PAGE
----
A Tricky Thing About Commas: Appositives


Here’s something I see a lot of in my copy editing work:  He’ll interview author Rob Peters and an accountant Jane Farrell.  

Or sometimes it will look like this: He’ll interview author, Rob Peters, and an accountant, Jane Farrell.

But almost never will it look like this: He’ll interview author Rob Peters and an accountant, Jane Farrell.

As you may have guessed, that’s unfortunate because the last one is actually correct.

Knowing when to use commas in these situations lies in understanding appositives. And the easiest way to think of an appositive is as a renaming of something just said:

… my husband, Ted …

… the teacher, a great person ...

... your car, a 2009 Acura …

An appositive is a noun phrase that stands in apposition to another, where “apposition” means “a grammatical construction in which two usually adjacent nouns having the same referent stand in the same syntactical relation to the rest of a sentence.” (You can see why I led with the CliffsNotes version.)
Simply put, if you’re just throwing in a name or another noun that repeats another noun, that's an appositive. An aside. An extra parenthetical bit thrown in. And once we undertsand that, the “Chicago Manual of Style’s” advice is clear:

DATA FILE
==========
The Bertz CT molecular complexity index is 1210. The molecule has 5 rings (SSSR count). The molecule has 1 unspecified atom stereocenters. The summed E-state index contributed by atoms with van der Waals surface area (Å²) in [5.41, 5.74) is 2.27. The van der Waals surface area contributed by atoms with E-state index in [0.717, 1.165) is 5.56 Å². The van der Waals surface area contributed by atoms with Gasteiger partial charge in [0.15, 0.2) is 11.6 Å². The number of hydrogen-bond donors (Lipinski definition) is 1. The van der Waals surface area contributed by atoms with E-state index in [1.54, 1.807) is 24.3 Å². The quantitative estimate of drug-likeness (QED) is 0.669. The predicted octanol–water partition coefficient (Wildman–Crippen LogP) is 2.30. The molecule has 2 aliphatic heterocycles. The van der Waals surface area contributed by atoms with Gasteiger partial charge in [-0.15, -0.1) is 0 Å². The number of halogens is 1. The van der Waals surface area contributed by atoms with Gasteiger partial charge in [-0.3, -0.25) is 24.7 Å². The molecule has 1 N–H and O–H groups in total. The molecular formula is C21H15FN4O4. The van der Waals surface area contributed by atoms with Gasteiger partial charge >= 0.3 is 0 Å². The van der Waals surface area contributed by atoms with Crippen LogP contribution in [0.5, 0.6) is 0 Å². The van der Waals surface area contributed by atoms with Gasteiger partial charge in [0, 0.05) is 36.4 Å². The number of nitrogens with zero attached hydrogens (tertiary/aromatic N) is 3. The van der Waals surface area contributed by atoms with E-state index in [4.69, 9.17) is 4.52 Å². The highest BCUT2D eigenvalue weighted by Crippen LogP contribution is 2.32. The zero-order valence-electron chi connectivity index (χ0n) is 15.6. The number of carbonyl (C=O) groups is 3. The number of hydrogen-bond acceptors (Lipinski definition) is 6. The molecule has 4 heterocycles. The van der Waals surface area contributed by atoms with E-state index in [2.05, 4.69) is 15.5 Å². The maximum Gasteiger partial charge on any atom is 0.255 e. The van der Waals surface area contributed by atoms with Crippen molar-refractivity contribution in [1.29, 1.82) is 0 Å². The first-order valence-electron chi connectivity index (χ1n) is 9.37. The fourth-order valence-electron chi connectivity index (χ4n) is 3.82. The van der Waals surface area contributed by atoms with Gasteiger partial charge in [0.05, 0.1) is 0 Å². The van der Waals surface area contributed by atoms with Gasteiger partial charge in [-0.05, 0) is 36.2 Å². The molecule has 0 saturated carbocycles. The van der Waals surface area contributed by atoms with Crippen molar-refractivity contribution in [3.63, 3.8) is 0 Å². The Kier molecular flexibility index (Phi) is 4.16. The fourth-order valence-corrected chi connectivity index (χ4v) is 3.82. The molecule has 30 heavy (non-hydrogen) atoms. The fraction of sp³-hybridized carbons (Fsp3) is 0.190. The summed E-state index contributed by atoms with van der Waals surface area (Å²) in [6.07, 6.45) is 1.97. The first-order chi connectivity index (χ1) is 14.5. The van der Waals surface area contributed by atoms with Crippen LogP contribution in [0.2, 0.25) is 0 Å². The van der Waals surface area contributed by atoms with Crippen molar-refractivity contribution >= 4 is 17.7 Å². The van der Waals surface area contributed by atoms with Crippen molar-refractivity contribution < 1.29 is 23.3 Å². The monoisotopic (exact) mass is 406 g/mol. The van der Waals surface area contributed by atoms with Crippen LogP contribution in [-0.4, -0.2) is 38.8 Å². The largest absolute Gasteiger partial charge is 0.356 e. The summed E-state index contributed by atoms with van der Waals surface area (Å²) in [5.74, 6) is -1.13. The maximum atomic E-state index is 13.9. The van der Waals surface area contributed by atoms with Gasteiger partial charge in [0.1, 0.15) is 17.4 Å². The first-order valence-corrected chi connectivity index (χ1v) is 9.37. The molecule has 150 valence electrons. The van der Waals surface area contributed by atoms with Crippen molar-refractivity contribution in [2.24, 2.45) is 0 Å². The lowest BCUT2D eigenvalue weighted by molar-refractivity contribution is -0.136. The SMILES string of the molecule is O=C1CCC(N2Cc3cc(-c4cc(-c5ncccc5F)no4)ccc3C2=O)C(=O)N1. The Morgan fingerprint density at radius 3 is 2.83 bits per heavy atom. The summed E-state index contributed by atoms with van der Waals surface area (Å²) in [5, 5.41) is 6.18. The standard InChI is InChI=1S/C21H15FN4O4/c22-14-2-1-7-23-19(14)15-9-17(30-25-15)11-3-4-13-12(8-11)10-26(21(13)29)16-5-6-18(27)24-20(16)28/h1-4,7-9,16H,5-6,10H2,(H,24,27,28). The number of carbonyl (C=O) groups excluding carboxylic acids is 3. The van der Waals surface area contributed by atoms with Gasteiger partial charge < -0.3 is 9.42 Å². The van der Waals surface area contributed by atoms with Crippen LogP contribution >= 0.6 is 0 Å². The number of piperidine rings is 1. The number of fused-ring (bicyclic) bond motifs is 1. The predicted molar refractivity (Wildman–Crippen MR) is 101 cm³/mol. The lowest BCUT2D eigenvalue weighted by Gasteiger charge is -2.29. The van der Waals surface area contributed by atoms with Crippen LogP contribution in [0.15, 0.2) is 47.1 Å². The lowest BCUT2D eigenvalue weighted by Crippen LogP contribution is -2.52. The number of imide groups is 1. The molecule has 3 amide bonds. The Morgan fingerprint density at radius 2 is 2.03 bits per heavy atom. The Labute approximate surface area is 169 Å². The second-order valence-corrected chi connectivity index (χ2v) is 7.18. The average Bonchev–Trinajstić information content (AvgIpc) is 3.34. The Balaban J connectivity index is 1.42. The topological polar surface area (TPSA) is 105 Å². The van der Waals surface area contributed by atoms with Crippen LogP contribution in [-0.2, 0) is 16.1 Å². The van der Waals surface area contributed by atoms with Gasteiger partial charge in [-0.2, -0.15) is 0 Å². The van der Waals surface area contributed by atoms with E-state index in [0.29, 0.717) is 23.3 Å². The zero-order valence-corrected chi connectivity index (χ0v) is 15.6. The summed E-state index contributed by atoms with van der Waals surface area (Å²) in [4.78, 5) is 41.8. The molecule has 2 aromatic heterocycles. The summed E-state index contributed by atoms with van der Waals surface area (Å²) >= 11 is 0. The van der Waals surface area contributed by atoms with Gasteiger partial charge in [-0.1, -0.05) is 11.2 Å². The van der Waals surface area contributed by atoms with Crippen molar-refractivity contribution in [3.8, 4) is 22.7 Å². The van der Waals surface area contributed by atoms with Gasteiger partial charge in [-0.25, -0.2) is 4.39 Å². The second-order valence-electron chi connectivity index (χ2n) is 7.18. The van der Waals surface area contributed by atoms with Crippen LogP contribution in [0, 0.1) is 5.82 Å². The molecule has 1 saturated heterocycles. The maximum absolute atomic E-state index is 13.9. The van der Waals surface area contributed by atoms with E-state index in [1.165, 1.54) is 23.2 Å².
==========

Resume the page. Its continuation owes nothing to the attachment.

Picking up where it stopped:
“A word, abbreviation, phrase, or clause that is in apposition to a noun is set off by commas if it is nonrestrictive -- that is, omittable, containing supplementary rather than essential information. If it is restrictive -- essential to the noun it belongs to -- no comma should appear.

“The committee chair, Gloria Ruffolo, called for a resolution.

“Stanley Groat, president of the cporporation, spoke first. …

“My older sister, Betty, taught me the alphabet.


“My sister Enid lets me hold her doll. (I have two sisters.)”


See how in the first sister example the lack of commas tells us that the speaker only has one older sister? And see how in the second sister example the lack of commas tells us that Enid is just one of two or more sisters?

Now think about “the baker Rob Peters” vs. “the baker, Rob Peters.”In the first, you’re using the name to make clear which baker you’re talking about. In the second, you’re implying that the reader already knows that you’re talking about one specific baker and that, by the way, his name is Rob Peters.

Ditto that for:

“I read the book, ‘Blue Skies” vs. “I read the book “Blue Skies.’”

In the first one, it’s clear you’ve already established with the reader that you’re talking about a single, specific book, even if you haven’t named it yet: “I went to the store. I thumbed through a book I couldn’t put down. I bought it, along with a music CD. When I read the book, “Blue Skies,” it changed my life.”

But in the second one, you’re probably referencing the book for the first time.

Again, it all boils down to whether the second noun phrase is a mere repeat of the first or whether they’re working together in a way that makes them inseparable.



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